It's Good to Trade

Published: Oct 28 , 2011
Author: Robin Copland

In the Daily Telegraph of 2 October 2011, Robert Winnett, the newspaper's deputy political editor, wrote an interesting short piece about David Cameron's potential future plans for the UK's long-term relationship with the European Union. For those who live outwith the UK, the Daily Telegraph is a right of centre "quality" newspaper, read in the main by a middle class audience, most of whom would be supporters of the Conservative party. It would be fair to describe it as "euro-sceptic" and it is famously against any more power leakage from the UK to Europe.

In the article, he writes, "the Prime Minister speculated that European-wide reforms, needed to rescue the euro, could give the Government an opportunity to demand the repatriation of some powers." The occasion was the opening of the Conservative Party's recent annual conference.

Later on at the same meeting, Cameron became more specific. "I don't want Britain to leave the European Union," he said. "What most people want in this country, I believe, is not actually to leave the European Union but to reform the European Union and make sure the balance of powers between a country like Britain and Europe is better."

He continued that the EU may need to redraw key treaties to secure the future stability of the euro. "Even though this country is not directly involved in the single currency crisis, Britain would have to agree to the plans and that would give the Government an opportunity to secure other concessions." In other words, Cameron found himself in a position that every negotiator likes - he had something they wanted - and he was trying to use their need to extract concessions in other areas.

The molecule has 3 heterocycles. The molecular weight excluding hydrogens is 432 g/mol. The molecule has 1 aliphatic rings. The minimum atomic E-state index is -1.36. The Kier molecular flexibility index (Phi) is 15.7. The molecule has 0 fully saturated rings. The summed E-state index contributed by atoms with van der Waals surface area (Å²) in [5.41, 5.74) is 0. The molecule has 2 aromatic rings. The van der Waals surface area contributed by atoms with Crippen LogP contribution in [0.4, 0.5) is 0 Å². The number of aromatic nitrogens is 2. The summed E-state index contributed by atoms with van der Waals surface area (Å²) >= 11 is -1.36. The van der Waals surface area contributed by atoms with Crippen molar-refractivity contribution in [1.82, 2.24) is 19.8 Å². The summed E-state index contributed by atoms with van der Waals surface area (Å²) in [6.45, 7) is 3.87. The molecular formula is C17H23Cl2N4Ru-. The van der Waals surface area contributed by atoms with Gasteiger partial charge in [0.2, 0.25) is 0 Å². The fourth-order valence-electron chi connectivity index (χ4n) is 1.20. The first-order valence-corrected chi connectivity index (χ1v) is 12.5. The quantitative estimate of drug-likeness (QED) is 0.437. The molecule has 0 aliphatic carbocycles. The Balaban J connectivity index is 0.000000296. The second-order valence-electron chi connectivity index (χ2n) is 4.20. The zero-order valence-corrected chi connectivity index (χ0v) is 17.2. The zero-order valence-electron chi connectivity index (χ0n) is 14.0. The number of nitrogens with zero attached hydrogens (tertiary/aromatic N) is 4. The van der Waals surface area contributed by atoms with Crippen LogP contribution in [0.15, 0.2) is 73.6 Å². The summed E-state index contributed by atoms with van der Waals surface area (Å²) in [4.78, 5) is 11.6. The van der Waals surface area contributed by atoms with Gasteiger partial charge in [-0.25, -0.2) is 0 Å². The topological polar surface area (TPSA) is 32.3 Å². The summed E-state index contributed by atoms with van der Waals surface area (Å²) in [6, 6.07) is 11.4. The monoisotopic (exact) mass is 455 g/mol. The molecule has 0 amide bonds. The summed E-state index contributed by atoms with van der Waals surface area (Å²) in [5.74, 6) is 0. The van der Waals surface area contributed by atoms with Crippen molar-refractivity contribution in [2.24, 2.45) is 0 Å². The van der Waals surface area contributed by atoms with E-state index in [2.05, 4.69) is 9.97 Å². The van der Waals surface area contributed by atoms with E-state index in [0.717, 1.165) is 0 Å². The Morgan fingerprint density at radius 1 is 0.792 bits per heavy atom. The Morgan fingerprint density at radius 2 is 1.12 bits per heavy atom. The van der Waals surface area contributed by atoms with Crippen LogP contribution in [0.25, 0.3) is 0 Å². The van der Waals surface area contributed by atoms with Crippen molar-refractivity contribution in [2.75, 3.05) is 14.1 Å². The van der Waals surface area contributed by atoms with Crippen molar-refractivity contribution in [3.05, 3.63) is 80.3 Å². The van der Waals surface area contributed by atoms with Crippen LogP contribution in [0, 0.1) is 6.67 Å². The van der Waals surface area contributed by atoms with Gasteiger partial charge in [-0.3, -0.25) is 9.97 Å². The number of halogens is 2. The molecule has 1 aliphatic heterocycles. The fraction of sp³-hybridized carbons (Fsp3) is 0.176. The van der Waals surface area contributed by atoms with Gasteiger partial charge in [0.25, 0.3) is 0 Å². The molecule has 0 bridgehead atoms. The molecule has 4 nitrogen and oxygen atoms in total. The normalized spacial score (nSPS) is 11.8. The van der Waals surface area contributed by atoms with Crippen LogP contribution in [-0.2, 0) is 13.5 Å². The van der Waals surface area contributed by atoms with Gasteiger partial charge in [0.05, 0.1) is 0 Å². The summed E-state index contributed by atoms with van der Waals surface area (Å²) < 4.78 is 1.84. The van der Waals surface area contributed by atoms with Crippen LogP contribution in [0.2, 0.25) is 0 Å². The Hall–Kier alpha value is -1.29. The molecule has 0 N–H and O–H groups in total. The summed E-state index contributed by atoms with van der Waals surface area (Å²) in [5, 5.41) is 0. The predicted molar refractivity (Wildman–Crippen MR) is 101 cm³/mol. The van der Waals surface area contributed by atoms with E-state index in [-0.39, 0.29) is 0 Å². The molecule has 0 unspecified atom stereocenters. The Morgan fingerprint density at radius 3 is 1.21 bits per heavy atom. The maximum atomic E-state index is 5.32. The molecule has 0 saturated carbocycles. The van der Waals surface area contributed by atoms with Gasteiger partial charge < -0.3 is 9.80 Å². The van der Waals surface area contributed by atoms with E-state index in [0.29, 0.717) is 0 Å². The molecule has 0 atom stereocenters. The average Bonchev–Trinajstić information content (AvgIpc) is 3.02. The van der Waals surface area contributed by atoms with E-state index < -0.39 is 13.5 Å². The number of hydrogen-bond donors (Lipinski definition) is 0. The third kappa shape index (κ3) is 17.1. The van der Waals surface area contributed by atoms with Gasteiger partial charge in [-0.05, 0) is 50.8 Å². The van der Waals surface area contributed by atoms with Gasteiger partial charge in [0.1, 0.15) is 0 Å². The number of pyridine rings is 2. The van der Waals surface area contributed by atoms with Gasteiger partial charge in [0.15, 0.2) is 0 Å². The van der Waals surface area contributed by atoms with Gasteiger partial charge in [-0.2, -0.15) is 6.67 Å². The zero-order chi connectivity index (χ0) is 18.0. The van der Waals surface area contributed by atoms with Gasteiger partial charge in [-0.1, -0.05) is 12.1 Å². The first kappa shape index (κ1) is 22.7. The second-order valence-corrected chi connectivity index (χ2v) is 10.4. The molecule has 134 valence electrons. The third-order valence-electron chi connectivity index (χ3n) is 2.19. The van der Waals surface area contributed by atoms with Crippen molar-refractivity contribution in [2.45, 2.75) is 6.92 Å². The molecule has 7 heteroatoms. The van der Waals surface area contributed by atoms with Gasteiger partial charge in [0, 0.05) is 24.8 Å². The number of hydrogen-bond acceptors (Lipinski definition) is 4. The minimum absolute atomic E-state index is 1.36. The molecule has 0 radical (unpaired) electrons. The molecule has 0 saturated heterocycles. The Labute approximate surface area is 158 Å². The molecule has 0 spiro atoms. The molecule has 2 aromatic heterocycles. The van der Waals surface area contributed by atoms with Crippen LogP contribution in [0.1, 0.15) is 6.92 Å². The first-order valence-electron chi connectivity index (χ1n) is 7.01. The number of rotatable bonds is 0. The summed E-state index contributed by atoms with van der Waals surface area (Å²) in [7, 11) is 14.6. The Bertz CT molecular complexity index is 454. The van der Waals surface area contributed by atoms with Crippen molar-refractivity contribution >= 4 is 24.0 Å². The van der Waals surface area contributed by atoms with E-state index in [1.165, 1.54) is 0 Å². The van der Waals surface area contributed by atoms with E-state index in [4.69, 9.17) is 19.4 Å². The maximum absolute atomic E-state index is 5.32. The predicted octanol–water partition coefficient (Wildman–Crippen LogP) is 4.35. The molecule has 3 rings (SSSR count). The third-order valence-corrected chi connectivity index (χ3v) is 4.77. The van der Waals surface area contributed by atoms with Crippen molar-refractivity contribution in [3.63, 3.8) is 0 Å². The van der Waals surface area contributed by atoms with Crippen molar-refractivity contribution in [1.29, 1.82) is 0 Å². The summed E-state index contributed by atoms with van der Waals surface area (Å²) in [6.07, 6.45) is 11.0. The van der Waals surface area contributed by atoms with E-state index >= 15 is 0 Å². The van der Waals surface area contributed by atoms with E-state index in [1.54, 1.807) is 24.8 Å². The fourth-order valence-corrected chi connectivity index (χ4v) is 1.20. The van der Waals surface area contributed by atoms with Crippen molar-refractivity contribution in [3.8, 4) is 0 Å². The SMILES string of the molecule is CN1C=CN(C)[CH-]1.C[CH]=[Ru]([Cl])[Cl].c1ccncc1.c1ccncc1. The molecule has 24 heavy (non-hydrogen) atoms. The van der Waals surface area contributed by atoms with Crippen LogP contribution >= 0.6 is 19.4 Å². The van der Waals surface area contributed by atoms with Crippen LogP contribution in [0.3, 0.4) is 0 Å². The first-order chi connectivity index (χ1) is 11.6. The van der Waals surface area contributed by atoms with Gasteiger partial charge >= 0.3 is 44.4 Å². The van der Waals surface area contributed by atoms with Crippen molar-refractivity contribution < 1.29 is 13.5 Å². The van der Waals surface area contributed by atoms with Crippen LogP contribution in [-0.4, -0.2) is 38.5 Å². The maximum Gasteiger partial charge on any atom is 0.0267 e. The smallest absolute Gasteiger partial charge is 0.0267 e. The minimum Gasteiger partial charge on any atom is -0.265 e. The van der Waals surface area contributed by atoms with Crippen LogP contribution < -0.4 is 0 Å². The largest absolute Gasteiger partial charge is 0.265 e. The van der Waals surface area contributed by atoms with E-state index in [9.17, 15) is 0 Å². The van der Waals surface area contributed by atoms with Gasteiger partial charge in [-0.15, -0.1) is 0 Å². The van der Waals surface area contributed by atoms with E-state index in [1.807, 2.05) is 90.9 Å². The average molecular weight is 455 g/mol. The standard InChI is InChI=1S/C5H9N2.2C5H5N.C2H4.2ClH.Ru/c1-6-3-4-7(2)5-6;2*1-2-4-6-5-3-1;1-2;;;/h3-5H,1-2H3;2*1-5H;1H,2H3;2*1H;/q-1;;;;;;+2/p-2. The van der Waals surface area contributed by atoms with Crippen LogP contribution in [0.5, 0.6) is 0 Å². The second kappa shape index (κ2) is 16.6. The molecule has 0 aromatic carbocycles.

Since then of course, events have moved on. Faced with an open revolt of euro-sceptic members of parliament at the beginning of this week, Mr Cameron offered some full and frank advice to the leaders of countries within the euro zone. This so angered Nicolas Sarkozy, the French President, that in Monday 24 October's Independent, he is reported to have scolded Mr Cameron thus: "we are sick of you criticising us and telling us what to do," ... losing patience at what he perceived to be Mr Cameron's hectoring from the single currency's sidelines. "You say you hate the euro and now you want to interfere in our meetings."


There are a couple of interesting lessons for a negotiator.

  • Try where possible to ensure that all your spokespeople, sales staff and company representatives are aligned with the corporate message. Mr Cameron's message was weakened by the lack of support amongst his party members, making him an easier target for Mr Sarkozy.
  • Trade for concessions when you have the chance. If the other party needs your support, help, or a concession, think about what you need or want from them. Mr Cameron's linkage of two seemingly unrelated issues - the weak euro and the repatriation of some of the UK's powers from Europe - is a good example of the potential exploitation of the other side's position that may be available to a sharp negotiator.

Robin Copland


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